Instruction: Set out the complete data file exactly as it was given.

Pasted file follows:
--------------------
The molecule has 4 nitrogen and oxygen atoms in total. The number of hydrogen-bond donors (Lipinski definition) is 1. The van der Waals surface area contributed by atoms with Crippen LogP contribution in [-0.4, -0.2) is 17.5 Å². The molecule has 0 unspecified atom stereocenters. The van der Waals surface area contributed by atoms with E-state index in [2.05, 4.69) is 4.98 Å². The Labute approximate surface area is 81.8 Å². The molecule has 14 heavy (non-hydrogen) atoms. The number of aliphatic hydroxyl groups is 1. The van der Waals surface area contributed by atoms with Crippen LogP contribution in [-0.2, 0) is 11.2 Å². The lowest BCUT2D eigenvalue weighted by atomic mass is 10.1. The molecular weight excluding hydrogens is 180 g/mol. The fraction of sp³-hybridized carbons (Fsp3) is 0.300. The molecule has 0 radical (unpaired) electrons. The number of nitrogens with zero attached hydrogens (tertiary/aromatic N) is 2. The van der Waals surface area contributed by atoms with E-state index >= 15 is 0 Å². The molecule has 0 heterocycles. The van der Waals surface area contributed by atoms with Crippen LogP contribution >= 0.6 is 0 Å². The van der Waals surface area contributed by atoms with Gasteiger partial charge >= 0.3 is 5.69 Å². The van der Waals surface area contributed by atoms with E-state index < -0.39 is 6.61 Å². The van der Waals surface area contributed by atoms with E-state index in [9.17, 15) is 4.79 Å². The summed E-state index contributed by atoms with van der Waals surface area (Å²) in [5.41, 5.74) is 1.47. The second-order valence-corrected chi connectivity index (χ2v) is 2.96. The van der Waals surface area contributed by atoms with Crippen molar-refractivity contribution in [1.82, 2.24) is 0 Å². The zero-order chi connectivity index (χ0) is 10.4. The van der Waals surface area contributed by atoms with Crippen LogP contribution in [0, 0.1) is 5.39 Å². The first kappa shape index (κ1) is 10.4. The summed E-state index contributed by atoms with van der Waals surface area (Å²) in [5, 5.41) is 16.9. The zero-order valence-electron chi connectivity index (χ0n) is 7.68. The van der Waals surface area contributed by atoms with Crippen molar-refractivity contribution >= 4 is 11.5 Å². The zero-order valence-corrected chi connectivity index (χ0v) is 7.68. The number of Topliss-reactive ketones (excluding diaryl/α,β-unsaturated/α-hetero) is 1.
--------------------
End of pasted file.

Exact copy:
The molecule has 4 nitrogen and oxygen atoms in total. The number of hydrogen-bond donors (Lipinski definition) is 1. The van der Waals surface area contributed by atoms with Crippen LogP contribution in [-0.4, -0.2) is 17.5 Å². The molecule has 0 unspecified atom stereocenters. The van der Waals surface area contributed by atoms with E-state index in [2.05, 4.69) is 4.98 Å². The Labute approximate surface area is 81.8 Å². The molecule has 14 heavy (non-hydrogen) atoms. The number of aliphatic hydroxyl groups is 1. The van der Waals surface area contributed by atoms with Crippen LogP contribution in [-0.2, 0) is 11.2 Å². The lowest BCUT2D eigenvalue weighted by atomic mass is 10.1. The molecular weight excluding hydrogens is 180 g/mol. The fraction of sp³-hybridized carbons (Fsp3) is 0.300. The molecule has 0 radical (unpaired) electrons. The number of nitrogens with zero attached hydrogens (tertiary/aromatic N) is 2. The van der Waals surface area contributed by atoms with E-state index >= 15 is 0 Å². The molecule has 0 heterocycles. The van der Waals surface area contributed by atoms with Crippen LogP contribution >= 0.6 is 0 Å². The van der Waals surface area contributed by atoms with Gasteiger partial charge >= 0.3 is 5.69 Å². The van der Waals surface area contributed by atoms with E-state index < -0.39 is 6.61 Å². The van der Waals surface area contributed by atoms with E-state index in [9.17, 15) is 4.79 Å². The summed E-state index contributed by atoms with van der Waals surface area (Å²) in [5.41, 5.74) is 1.47. The second-order valence-corrected chi connectivity index (χ2v) is 2.96. The van der Waals surface area contributed by atoms with Crippen molar-refractivity contribution in [1.82, 2.24) is 0 Å². The zero-order chi connectivity index (χ0) is 10.4. The van der Waals surface area contributed by atoms with Crippen LogP contribution in [0, 0.1) is 5.39 Å². The first kappa shape index (κ1) is 10.4. The summed E-state index contributed by atoms with van der Waals surface area (Å²) in [5, 5.41) is 16.9. The zero-order valence-electron chi connectivity index (χ0n) is 7.68. The van der Waals surface area contributed by atoms with Crippen molar-refractivity contribution >= 4 is 11.5 Å². The zero-order valence-corrected chi connectivity index (χ0v) is 7.68. The number of Topliss-reactive ketones (excluding diaryl/α,β-unsaturated/α-hetero) is 1.